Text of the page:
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US Drug Enforcement Official's Resignation Expected

  • Associated Press

FILE - Drug Enforcement Administration chief Michele Leonhart, pictured in 2012, has drawn criticism for her response to a report alleging that agents attended sex parties with prostitutes.

FILE - Drug Enforcement Administration chief Michele Leonhart, pictured in 2012, has drawn criticism for her response to a report alleging that agents attended sex parties with prostitutes.

The head of the Drug Enforcement Administration, Michele Leonhart, announced her retirement Tuesday afternoon, Attorney General Eric Holder said in a statement.

Leonhart had faced mounting pressure to resign from members of Congress who questioned her competence in the wake of a scathing government watchdog report detailing allegations that agents attended sex parties with prostitutes.

Holder said Leonhart, a career drug agent who has led the agency since 2007 and is the second woman to hold the job, will leave the agency in mid-May.

"Michele has led this distinguished agency with honor, and I have been proud to call her my partner in the work of safeguarding our national security and protecting our citizens from crime, exploitation and abuse,'' Holder said, crediting her with helping to dismantle violent drug trafficking organizations.

Leonhart had been widely criticized for her response to the critical report on her agency, and a group of lawmakers said in a statement that she was ``woefully unable to change'' the agency's culture.

Following a disastrous appearance before the House Oversight Committee last week, a majority of the committee said they had lost confidence in her and said she "lacks the authority and will to make the tough decisions required to hold those accountable who compromise national security and bring disgrace to their positions.''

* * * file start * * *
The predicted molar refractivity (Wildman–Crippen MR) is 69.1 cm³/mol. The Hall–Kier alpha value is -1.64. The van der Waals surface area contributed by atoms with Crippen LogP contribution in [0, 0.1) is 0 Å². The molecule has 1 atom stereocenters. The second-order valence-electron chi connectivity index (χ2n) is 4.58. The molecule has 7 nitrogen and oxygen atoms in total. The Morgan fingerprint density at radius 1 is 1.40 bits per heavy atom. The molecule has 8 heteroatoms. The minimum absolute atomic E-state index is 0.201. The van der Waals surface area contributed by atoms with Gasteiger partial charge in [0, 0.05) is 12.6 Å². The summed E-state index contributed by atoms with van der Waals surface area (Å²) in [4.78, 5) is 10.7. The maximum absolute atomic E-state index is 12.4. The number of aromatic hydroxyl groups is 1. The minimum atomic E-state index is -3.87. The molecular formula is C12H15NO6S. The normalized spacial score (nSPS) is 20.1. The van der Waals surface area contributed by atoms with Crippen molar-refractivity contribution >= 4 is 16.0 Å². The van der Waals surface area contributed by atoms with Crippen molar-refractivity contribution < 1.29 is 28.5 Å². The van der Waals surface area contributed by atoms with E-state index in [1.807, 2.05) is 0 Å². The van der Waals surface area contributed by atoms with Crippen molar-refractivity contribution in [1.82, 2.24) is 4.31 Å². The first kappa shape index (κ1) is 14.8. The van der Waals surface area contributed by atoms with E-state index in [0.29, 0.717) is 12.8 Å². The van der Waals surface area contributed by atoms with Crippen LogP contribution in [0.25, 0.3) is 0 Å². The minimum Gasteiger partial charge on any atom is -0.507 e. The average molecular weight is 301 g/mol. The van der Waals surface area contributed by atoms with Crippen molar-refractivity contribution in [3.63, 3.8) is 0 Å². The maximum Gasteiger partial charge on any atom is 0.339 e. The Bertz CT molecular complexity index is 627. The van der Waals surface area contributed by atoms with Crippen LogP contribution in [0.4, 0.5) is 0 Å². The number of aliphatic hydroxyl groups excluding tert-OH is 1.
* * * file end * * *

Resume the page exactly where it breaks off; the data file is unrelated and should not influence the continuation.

The Justice Department report that jeopardized Leonhart's job recounted allegations that drug agents attended sex parties with prostitutes, some funded by local drug cartels, in a foreign country. The DEA said the incidents happened in Colombia.

Lawmakers have criticized the DEA and Leonhart specifically for what they described as lenient punishments for agents accused of wrongdoing.

Leonhart has previously been the target of online petitions calling for her ouster after she distanced herself from the administration's stance on legalized marijuana, seen as a hands-off approach that lets states legalize marijuana so long as it is state-regulated. Marijuana remains illegal under federal law and is classified by the DEA as a Schedule 1 drug, along with drugs such as heroin and peyote.

Leonhart also declined to fully endorse sentencing reform efforts supported by the Justice Department, and the agency has been criticized by privacy advocates for its use of a sweeping database of phone calls made from the United States to multiple foreign countries. The agency acknowledged that database in a court filing involving a man accused of conspiring to illegally export goods and technology to Iran, but said it was no longer in use.

During Leonhart's tenure the agency was responsible for a variety of notable criminal cases, including assisting in the 2014 capture of Mexico's Joaquin "El Chapo'' Guzman, long considered one of the most powerful drug traffickers in the world.

There also were scandals, including the arrest of a California college student who was left alone in a holding cell for five days without food or water. The April 2012 incident left Daniel Chong in grave physical health and led to a $4.1 million settlement and nationwide changes in the agency's detention policies.

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